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State v. Rock

Court of Appeals of Ohio, Eleventh District, Lake

August 21, 2017

STATE OF OHIO, Plaintiff-Appellee,
v.
DAVID V. ROCK, JR., Defendant-Appellant.

         Criminal Appeal from the Lake County Court of Common Pleas. Case No. 14 CR 000525. Judgment: Affirmed.

          Charles E. Coulson, Lake County Prosecutor, and Karen A. Sheppert, Assistant Prosecutor (For Plaintiff-Appellee).

          David V. Rock, Jr., pro se (Defendant-Appellant).

          OPINION

          TIMOTHY P. CANNON, J.

         {¶1} Appellant, David V. Rock, Jr. appeals from the December 28, 2016 judgment of the Lake County Court of Common Pleas, denying his Civ.R. 60(B) motion for relief from judgment. For the following reasons, the trial court's decision is affirmed.

         {¶2} On March 30, 2015, the Lake County Court of Common Pleas entered a judgment convicting appellant of one count of operating a vehicle under the influence ("OVI"), a third-degree felony in violation of R.C. 4511.19(A)(1)(a), and an accompanying R.C. 2941.1413 specification for having been convicted of five or more OVI offenses within the previous twenty years. Appellant was sentenced to serve thirty-six months in prison for the underlying OVI and four years for the repeat-offender specification, to run consecutive to each other and consecutive to the sentence imposed by the Ashland County Court of Common Pleas in case No. 10-CRI-081.

         {¶3} Appellant challenged his sentence on appeal from the trial court's March 30, 2015 judgment. State v. Rock, 11th Dist. Lake No. 2015-L-047, 2015-Ohio-4639. We held the trial court failed to make the required findings pursuant to R.C. 2929.14(C)(4) in order to run appellant's sentences for the OVI and specification consecutive to his Ashland County sentence. Id. at ¶11.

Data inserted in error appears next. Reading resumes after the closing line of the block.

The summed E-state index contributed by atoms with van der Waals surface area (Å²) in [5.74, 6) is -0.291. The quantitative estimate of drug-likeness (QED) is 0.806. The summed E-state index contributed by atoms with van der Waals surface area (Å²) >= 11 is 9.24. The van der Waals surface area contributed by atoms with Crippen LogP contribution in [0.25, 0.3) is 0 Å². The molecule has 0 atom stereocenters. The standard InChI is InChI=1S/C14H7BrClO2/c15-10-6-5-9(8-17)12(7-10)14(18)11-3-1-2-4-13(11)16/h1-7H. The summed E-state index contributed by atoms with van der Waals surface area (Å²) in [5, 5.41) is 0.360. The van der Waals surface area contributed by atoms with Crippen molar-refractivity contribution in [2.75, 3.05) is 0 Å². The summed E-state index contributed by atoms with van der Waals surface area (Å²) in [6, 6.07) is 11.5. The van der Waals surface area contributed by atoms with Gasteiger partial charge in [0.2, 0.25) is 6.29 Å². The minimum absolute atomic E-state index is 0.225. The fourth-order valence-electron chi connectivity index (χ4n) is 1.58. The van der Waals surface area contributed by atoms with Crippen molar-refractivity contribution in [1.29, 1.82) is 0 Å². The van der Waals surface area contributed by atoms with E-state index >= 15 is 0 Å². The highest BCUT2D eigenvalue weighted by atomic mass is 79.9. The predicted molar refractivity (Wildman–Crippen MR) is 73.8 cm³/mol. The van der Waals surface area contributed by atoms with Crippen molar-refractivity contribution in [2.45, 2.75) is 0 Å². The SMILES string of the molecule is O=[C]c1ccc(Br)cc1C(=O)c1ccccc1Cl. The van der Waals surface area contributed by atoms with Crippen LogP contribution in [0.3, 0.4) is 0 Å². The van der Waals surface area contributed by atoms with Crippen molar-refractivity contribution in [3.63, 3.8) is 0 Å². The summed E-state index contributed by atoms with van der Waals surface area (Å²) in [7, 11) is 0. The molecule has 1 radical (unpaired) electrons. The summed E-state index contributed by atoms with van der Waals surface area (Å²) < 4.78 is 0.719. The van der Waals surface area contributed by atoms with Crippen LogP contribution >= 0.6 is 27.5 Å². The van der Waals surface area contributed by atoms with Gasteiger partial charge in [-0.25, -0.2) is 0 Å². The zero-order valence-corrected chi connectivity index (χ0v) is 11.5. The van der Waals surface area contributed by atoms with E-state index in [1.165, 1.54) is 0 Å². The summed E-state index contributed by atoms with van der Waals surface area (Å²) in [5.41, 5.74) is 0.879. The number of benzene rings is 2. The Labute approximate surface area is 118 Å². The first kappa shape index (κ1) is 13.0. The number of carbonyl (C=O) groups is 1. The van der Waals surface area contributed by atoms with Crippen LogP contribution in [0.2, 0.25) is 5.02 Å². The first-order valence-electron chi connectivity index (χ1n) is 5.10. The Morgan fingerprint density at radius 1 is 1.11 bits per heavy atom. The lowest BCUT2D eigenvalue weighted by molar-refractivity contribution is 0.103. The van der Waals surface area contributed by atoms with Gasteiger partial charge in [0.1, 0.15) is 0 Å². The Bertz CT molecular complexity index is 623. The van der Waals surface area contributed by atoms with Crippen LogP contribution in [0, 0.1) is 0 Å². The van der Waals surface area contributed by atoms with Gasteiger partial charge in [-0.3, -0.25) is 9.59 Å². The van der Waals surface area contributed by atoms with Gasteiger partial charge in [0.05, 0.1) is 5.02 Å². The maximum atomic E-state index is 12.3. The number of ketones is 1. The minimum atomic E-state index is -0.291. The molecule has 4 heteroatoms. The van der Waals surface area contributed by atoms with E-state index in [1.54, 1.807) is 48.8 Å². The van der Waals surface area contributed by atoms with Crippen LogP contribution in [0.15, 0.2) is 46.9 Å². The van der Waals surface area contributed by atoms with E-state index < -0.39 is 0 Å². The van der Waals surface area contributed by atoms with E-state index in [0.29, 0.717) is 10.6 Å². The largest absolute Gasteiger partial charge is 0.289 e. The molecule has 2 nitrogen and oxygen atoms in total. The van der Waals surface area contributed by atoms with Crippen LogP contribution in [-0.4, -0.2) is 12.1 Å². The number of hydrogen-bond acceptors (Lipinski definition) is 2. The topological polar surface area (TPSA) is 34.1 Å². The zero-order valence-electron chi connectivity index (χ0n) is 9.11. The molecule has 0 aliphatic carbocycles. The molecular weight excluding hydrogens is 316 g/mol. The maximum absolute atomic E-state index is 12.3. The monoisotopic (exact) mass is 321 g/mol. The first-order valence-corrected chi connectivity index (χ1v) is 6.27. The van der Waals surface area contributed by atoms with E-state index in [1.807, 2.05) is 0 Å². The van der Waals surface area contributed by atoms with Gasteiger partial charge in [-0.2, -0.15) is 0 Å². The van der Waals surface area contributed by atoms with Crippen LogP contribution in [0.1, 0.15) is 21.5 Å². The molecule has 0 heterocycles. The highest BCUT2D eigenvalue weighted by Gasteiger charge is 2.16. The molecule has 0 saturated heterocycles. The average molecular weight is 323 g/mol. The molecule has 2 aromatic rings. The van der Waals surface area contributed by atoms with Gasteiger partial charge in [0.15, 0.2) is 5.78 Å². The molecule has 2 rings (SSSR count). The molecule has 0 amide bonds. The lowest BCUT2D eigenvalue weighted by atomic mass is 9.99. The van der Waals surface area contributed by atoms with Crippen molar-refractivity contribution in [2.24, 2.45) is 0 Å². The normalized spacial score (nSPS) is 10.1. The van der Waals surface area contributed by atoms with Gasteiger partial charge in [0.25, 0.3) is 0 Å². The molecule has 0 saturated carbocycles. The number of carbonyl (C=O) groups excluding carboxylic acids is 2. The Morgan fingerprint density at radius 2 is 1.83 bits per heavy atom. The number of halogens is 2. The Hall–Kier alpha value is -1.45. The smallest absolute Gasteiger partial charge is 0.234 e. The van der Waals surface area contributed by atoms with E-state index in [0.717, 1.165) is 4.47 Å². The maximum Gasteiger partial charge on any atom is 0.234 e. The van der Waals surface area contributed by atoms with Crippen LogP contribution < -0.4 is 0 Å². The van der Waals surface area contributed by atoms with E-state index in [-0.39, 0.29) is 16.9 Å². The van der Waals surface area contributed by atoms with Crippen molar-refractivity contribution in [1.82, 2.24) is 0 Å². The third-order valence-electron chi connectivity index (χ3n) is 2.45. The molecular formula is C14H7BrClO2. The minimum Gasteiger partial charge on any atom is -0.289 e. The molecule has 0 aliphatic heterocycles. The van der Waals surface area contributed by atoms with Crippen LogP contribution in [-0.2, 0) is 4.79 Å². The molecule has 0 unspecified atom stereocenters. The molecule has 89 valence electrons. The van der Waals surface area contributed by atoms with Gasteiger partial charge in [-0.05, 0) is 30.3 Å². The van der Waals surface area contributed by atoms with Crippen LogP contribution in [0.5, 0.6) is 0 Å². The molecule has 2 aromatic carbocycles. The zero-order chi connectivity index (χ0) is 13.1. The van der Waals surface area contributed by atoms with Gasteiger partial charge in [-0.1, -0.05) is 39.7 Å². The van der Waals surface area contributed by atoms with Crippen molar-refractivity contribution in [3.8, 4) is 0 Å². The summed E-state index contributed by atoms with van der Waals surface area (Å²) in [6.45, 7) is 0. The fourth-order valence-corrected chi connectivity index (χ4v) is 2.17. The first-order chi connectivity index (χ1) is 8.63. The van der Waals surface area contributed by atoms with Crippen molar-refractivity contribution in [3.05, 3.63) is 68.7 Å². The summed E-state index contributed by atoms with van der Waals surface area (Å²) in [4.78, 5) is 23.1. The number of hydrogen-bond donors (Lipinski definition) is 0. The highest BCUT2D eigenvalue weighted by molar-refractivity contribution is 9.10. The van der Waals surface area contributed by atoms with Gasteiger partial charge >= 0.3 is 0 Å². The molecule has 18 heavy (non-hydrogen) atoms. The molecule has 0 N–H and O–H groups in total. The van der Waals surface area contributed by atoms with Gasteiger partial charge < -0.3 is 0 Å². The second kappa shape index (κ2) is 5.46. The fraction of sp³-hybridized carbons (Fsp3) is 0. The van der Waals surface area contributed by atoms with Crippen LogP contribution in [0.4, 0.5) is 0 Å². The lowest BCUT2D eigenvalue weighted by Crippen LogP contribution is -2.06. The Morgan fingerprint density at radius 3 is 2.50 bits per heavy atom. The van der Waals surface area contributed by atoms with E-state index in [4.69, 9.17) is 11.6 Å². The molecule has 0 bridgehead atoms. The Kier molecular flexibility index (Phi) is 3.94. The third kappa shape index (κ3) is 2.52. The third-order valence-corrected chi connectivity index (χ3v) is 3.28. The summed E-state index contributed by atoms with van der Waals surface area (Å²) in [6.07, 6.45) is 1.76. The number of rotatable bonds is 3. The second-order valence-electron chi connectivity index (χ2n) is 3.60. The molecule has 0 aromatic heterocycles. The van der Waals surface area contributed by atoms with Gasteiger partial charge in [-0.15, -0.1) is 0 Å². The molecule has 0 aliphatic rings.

{¶4} Upon remand from this court, the trial court held a hearing on December 7, 2015. The trial court entered judgment on December 8, 2015, and declined to make the required findings for imposing consecutive sentences. The trial court ordered appellant's sentence for the OVI and specification be served concurrently with the sentence imposed by the Ashland County Court of Common Pleas. State v. Rock, 11th Dist. Lake No. 2016-L-011, 2016-Ohio-8516, ¶4.

         {¶5} Appellant filed a motion for leave to file a delayed appeal from the trial court's December 8, 2015 judgment, which this court granted. Id. at ¶5. We affirmed the trial court's judgment. Id. at ¶22.

         {¶6} On June 10, 2016, appellant filed a petition for postconviction relief pursuant to R.C. 2953.21, requesting that his March 2015 conviction be vacated. Appellee, the state of Ohio, filed a response on July 13, 2016. On July 26, 2016, the trial court denied appellant's petition, finding it was untimely filed and that appellant failed to assert an exception to the timeliness requirement that would justify delayed relief. Appellant did not appeal that judgment.

         {¶7} On December 7, 2016, appellant filed a Civ.R. 60(B) motion for relief from judgment. Appellant moved the trial court to vacate its July 26, 2016 judgment, pursuant to Civ.R. 60(B)(1) and (5), asserting the trial court should have applied the "three-day mail box rule" to appellant's petition for postconviction relief. Appellant maintained utilizing the three-day mailbox rule would have rendered his petition timely. He indicated, when he filed the petition, that he was incarcerated and, in prison, the "mail was placed to a halt after 7:00 a.m., Friday June 3rd, 2016, and does not resume until Monday June 6th." Appellee filed a response on December 16, 2016. The trial court denied the motion on December 28, 2016.

         {¶8} On January 17, 2017, appellant filed a timely notice of appeal from the trial court's December 28, 2016 judgment. Appellant asserts a sole assignment of error, which states:

         {¶9} "The trial court committed prejudicial error by not granting relief from judgment and applying Civ.R. 6(E), which would have allowed R.C. 2953.21 postconviction relief petition to be timely. [sic] This is a violation of the Fourteenth Amendment to the United States Constitution."

         {¶10} In response, appellee argues appellant is using his Civ.R. 60(B) motion in place of a timely filed appeal from the trial court's judgment denying his petition for postconviction relief. Appellee further argues appellant has failed to ...


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